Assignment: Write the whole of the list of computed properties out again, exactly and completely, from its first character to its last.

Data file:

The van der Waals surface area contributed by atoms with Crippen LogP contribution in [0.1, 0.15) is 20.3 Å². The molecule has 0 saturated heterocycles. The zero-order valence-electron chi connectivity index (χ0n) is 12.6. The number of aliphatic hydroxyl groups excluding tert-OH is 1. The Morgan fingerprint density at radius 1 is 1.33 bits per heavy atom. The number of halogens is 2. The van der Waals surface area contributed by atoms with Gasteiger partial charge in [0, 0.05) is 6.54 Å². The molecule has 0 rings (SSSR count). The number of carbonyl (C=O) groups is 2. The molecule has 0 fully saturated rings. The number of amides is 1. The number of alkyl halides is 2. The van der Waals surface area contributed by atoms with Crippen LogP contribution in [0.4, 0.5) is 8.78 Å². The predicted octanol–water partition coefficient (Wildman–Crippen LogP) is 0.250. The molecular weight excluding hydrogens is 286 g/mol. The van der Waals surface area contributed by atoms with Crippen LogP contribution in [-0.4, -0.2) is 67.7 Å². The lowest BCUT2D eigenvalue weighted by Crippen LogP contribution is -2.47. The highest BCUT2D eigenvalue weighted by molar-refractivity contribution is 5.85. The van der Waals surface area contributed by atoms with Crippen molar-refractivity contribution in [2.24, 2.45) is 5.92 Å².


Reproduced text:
The van der Waals surface area contributed by atoms with Crippen LogP contribution in [0.1, 0.15) is 20.3 Å². The molecule has 0 saturated heterocycles. The zero-order valence-electron chi connectivity index (χ0n) is 12.6. The number of aliphatic hydroxyl groups excluding tert-OH is 1. The Morgan fingerprint density at radius 1 is 1.33 bits per heavy atom. The number of halogens is 2. The van der Waals surface area contributed by atoms with Gasteiger partial charge in [0, 0.05) is 6.54 Å². The molecule has 0 rings (SSSR count). The number of carbonyl (C=O) groups is 2. The molecule has 0 fully saturated rings. The number of amides is 1. The number of alkyl halides is 2. The van der Waals surface area contributed by atoms with Crippen LogP contribution in [0.4, 0.5) is 8.78 Å². The predicted octanol–water partition coefficient (Wildman–Crippen LogP) is 0.250. The molecular weight excluding hydrogens is 286 g/mol. The van der Waals surface area contributed by atoms with Crippen LogP contribution in [-0.4, -0.2) is 67.7 Å². The lowest BCUT2D eigenvalue weighted by Crippen LogP contribution is -2.47. The highest BCUT2D eigenvalue weighted by molar-refractivity contribution is 5.85. The van der Waals surface area contributed by atoms with Crippen molar-refractivity contribution in [2.24, 2.45) is 5.92 Å².